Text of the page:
A Neighborhood Gusher - Not Oil, But Still Wasteful

Arlington County, VA, where I live, is making improvements to the water infrastructure. As I understand it, they are cleaning and lining the water supply lines systematically across the county. I applaud the county for being proactive in preserving and extending the life of this vital infrastructure.

As the workers laid temporary water pipe in the streets in my neighborhood, I noted that there were several locations where they allowed the water to gush out, as shown in this video.

video

The water was gushing out into a pail that had holes cut in it, so that it would then flow away in the gutter. You can see my hand holding a watering can and filling it up with the flow. It took about 13 seconds to fill it to the 2-gallon mark. I calculate that flow to be a little more than 9 gallons per minute, 550 gallons per hour, 13,000 gallons per day. This was not, I should note, the only location where this was happening, although the flow at other locations I noticed was not quite as much.

The part of this that bothered me was not that the workers needed to set these temporary pipes as part of the maintenance program. It was that this was put in place several days before Memorial Day weekend, and the water kept gushing 24/7 before, after and through the entire 3-day weekend. I believe it was at least 10 days total that this gusher was in place on my street. Roughly 130,000 gallons from just this one spot. Water rates in Arlington are $11.74 per 1000 gallons, so the opportunity value of that water was about $1,500.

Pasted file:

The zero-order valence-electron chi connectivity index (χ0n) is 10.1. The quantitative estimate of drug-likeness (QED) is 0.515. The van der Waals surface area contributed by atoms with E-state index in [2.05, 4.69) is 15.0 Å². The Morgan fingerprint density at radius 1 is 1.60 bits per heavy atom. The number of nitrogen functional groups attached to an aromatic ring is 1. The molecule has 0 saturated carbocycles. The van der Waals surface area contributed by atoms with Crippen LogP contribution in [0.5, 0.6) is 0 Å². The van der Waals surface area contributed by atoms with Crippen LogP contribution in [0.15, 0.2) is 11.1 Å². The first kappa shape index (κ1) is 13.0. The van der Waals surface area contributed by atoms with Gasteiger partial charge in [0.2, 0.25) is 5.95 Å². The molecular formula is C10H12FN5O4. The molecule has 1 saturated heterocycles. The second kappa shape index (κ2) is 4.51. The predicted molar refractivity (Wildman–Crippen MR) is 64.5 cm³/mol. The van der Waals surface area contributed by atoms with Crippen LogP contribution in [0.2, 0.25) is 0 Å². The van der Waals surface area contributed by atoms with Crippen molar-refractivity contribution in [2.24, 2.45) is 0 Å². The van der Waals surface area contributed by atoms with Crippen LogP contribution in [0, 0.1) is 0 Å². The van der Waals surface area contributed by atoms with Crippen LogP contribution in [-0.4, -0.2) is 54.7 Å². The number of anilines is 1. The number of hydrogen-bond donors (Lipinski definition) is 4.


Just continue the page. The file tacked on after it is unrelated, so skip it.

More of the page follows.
Another way to evaluate is that Arlington pays Washington Aqueduct $795 per million gallons. From that perspective, the 130,000 wasted gallons only cost the county $150. Makes one wonder about the difference.

Given that these crews have been working for many months, I would not be surprised if several million gallons of water has literally been washed away. The County, in fact (and ironically), maintains a water conservation tips page.

There must be a better way to do this, particular on weekends and holidays. Obviously the contractors have no incentives to conserve the water. The county, though, does, since it has to pay for it. Also, it makes residents like me wonder how the county is working to conserve our resources and tax dollars when this simple, easy to see, wasteful practice is occurring right in front of our houses.

1 comment:

  1. It may not seem like a lot in terms of $$ to us, but there are so many places in the world that don't have access to water. There, the value of that 130,000 gallons would be priceless.

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